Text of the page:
CATEGORY: USA Federal Government
HED: Cochran introduces missile defense bill
By Marty Russell
U.S. Sen. Thad Cochran, R-Miss., introduced a bill Monday that would require the United States to implement a national missile defense system "as soon as technology permits."
The bill is described by a Cochran spokeswoman as policy legislation and not intended to back or fund any particular defense system.
Meanwhile, in a news release issued Friday, Senate Majority Leader Trent Lott, R-Miss., said the 1999 Defense Authorization Bill would authorize Congress to spend up to $189 million on a space-based laser system.
Lott describes the laser system as "the cornerstone" of a national missile defense program and said the former army ammo plant on the Mississippi Gulf Coast is one of three sites being considered to build the laser defense system.
The bill filed Monday by Cochran and co-sponsored by Sen. Daniel Inouye, D-Hawaii, is directed at changing the Clinton administration's current "3+3" policy toward a national missile defense system.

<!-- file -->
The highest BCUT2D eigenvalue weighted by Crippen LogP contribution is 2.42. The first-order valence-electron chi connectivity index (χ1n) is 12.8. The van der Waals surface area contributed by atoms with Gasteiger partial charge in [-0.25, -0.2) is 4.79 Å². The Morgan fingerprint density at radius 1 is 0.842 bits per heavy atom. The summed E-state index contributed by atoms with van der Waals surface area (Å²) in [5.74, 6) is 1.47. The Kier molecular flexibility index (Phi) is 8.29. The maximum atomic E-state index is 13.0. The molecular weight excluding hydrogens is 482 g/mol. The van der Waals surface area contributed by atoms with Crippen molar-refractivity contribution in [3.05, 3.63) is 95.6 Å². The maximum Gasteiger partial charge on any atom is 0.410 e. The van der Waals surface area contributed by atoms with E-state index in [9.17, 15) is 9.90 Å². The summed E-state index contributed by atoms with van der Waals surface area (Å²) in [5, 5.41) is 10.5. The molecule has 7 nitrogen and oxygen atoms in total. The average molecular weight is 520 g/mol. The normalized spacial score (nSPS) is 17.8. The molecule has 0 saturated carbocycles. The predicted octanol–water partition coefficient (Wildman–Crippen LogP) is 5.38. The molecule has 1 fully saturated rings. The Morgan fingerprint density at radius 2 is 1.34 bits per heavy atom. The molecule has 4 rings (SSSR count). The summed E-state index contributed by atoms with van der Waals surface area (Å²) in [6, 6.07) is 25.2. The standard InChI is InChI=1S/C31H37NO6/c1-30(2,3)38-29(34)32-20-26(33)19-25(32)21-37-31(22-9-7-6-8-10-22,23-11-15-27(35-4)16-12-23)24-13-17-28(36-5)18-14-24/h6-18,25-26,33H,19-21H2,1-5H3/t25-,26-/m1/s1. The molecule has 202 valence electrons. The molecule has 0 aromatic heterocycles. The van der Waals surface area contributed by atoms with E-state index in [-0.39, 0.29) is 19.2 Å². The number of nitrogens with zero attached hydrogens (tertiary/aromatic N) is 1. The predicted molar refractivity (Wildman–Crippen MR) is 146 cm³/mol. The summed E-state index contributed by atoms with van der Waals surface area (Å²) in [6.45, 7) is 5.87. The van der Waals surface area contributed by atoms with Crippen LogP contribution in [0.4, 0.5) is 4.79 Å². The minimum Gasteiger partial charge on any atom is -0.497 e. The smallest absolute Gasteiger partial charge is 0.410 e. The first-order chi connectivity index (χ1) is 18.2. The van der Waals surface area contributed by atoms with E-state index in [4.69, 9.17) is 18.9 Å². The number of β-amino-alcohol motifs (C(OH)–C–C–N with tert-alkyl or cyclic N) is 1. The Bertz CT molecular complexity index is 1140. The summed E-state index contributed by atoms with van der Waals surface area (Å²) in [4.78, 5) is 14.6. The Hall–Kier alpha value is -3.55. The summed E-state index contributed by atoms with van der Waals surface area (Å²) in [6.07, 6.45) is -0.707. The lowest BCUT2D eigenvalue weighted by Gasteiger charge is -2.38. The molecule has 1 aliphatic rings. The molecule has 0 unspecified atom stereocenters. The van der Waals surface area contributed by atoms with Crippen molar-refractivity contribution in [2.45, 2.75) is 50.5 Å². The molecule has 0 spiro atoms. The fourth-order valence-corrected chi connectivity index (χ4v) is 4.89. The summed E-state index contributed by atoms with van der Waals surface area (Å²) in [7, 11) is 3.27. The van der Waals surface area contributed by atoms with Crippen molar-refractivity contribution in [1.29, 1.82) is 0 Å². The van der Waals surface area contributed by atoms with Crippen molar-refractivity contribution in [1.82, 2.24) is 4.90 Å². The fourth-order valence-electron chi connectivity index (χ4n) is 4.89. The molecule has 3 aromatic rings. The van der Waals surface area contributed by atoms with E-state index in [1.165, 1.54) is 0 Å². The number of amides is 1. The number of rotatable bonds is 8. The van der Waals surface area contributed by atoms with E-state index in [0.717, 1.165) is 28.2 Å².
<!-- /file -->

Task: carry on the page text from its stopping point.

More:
In an article penned by Cochran in Monday's edition of the congressional newspaper Roll Call, he calls Clinton's plan to develop a missile defense system within three years of a perceived threat and then deploy it within three years of development "inadequate to protect American citizens and security interests."
The bill, if passed, "sends a clear message to any rogue state seeking ballistic missile delivery systems that America will not be vulnerable to these weapons indefinitely," Cochran said in introducing the legislation.
The bill does not specify what kind of missile defense system should be deployed or when.
"It does not mandate a deployment date, only that we deploy as soon as the technology is ready," Cochran said.
Cochran chaired the Subcommittee on International Security, Proliferation and Federal Services that conducted a series of hearings last year on the threat of weapons of mass destruction and their delivery systems.
Mississippi's senior senator said the number of nations possessing long-range missile delivery systems and a poor record by U.S. intelligence services in detecting those systems means a missile defense system should be deployed as soon as possible.